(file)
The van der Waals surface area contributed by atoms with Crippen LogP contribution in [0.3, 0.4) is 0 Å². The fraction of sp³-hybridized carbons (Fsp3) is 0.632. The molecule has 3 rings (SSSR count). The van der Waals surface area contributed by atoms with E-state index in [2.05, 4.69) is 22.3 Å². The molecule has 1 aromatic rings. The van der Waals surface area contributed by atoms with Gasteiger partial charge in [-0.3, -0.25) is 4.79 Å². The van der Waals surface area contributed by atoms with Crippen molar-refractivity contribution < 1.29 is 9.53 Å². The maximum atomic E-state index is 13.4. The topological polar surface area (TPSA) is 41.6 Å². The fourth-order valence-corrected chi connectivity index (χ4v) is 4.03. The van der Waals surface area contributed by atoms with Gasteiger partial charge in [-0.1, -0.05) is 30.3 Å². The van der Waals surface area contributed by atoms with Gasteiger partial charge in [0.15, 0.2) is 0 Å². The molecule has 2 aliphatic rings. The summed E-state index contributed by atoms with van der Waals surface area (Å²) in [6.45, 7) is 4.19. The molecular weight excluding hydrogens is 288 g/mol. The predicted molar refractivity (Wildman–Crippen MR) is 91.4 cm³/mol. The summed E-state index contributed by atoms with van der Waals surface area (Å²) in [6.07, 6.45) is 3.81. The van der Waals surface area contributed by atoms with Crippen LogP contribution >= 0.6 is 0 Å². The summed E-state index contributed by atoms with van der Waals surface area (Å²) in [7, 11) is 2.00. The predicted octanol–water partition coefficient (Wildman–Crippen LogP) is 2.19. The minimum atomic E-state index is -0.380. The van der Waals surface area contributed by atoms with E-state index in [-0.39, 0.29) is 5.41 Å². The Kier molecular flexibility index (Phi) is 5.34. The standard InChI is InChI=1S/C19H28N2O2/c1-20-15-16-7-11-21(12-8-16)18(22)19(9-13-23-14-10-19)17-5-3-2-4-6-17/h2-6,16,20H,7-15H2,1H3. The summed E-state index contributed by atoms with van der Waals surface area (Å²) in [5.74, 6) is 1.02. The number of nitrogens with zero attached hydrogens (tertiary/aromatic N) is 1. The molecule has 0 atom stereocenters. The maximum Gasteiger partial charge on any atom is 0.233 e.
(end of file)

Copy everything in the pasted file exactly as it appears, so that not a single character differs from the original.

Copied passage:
The van der Waals surface area contributed by atoms with Crippen LogP contribution in [0.3, 0.4) is 0 Å². The fraction of sp³-hybridized carbons (Fsp3) is 0.632. The molecule has 3 rings (SSSR count). The van der Waals surface area contributed by atoms with E-state index in [2.05, 4.69) is 22.3 Å². The molecule has 1 aromatic rings. The van der Waals surface area contributed by atoms with Gasteiger partial charge in [-0.3, -0.25) is 4.79 Å². The van der Waals surface area contributed by atoms with Crippen molar-refractivity contribution < 1.29 is 9.53 Å². The maximum atomic E-state index is 13.4. The topological polar surface area (TPSA) is 41.6 Å². The fourth-order valence-corrected chi connectivity index (χ4v) is 4.03. The van der Waals surface area contributed by atoms with Gasteiger partial charge in [-0.1, -0.05) is 30.3 Å². The van der Waals surface area contributed by atoms with Gasteiger partial charge in [0.15, 0.2) is 0 Å². The molecule has 2 aliphatic rings. The summed E-state index contributed by atoms with van der Waals surface area (Å²) in [6.45, 7) is 4.19. The molecular weight excluding hydrogens is 288 g/mol. The predicted molar refractivity (Wildman–Crippen MR) is 91.4 cm³/mol. The summed E-state index contributed by atoms with van der Waals surface area (Å²) in [6.07, 6.45) is 3.81. The van der Waals surface area contributed by atoms with Crippen LogP contribution >= 0.6 is 0 Å². The summed E-state index contributed by atoms with van der Waals surface area (Å²) in [7, 11) is 2.00. The predicted octanol–water partition coefficient (Wildman–Crippen LogP) is 2.19. The minimum atomic E-state index is -0.380. The van der Waals surface area contributed by atoms with E-state index in [-0.39, 0.29) is 5.41 Å². The Kier molecular flexibility index (Phi) is 5.34. The standard InChI is InChI=1S/C19H28N2O2/c1-20-15-16-7-11-21(12-8-16)18(22)19(9-13-23-14-10-19)17-5-3-2-4-6-17/h2-6,16,20H,7-15H2,1H3. The summed E-state index contributed by atoms with van der Waals surface area (Å²) in [5.74, 6) is 1.02. The number of nitrogens with zero attached hydrogens (tertiary/aromatic N) is 1. The molecule has 0 atom stereocenters. The maximum Gasteiger partial charge on any atom is 0.233 e.